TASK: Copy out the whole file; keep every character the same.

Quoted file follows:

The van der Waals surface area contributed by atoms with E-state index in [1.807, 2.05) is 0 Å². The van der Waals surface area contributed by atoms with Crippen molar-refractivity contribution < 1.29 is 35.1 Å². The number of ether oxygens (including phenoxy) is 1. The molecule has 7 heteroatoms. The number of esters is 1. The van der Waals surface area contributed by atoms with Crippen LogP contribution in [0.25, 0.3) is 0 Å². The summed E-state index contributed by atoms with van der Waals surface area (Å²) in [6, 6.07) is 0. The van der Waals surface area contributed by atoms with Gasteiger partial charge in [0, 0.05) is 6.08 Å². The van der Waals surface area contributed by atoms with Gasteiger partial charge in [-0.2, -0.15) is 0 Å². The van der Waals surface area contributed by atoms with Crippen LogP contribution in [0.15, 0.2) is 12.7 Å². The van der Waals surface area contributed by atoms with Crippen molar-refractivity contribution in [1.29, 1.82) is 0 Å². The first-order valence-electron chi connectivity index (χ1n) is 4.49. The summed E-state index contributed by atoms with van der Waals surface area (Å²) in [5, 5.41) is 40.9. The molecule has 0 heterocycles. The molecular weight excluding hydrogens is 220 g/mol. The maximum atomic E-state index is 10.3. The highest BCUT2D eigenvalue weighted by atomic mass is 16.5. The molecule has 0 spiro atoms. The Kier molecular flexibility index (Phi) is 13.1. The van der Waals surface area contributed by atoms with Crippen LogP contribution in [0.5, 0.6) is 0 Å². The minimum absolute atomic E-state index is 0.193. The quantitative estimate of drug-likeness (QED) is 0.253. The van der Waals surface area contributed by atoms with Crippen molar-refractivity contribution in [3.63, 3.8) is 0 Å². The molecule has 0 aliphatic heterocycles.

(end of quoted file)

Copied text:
The van der Waals surface area contributed by atoms with E-state index in [1.807, 2.05) is 0 Å². The van der Waals surface area contributed by atoms with Crippen molar-refractivity contribution < 1.29 is 35.1 Å². The number of ether oxygens (including phenoxy) is 1. The molecule has 7 heteroatoms. The number of esters is 1. The van der Waals surface area contributed by atoms with Crippen LogP contribution in [0.25, 0.3) is 0 Å². The summed E-state index contributed by atoms with van der Waals surface area (Å²) in [6, 6.07) is 0. The van der Waals surface area contributed by atoms with Gasteiger partial charge in [0, 0.05) is 6.08 Å². The van der Waals surface area contributed by atoms with Gasteiger partial charge in [-0.2, -0.15) is 0 Å². The van der Waals surface area contributed by atoms with Crippen LogP contribution in [0.15, 0.2) is 12.7 Å². The van der Waals surface area contributed by atoms with Crippen molar-refractivity contribution in [1.29, 1.82) is 0 Å². The first-order valence-electron chi connectivity index (χ1n) is 4.49. The summed E-state index contributed by atoms with van der Waals surface area (Å²) in [5, 5.41) is 40.9. The molecule has 0 heterocycles. The molecular weight excluding hydrogens is 220 g/mol. The maximum atomic E-state index is 10.3. The highest BCUT2D eigenvalue weighted by atomic mass is 16.5. The molecule has 0 spiro atoms. The Kier molecular flexibility index (Phi) is 13.1. The van der Waals surface area contributed by atoms with Crippen LogP contribution in [0.5, 0.6) is 0 Å². The minimum absolute atomic E-state index is 0.193. The quantitative estimate of drug-likeness (QED) is 0.253. The van der Waals surface area contributed by atoms with Crippen molar-refractivity contribution in [3.63, 3.8) is 0 Å². The molecule has 0 aliphatic heterocycles.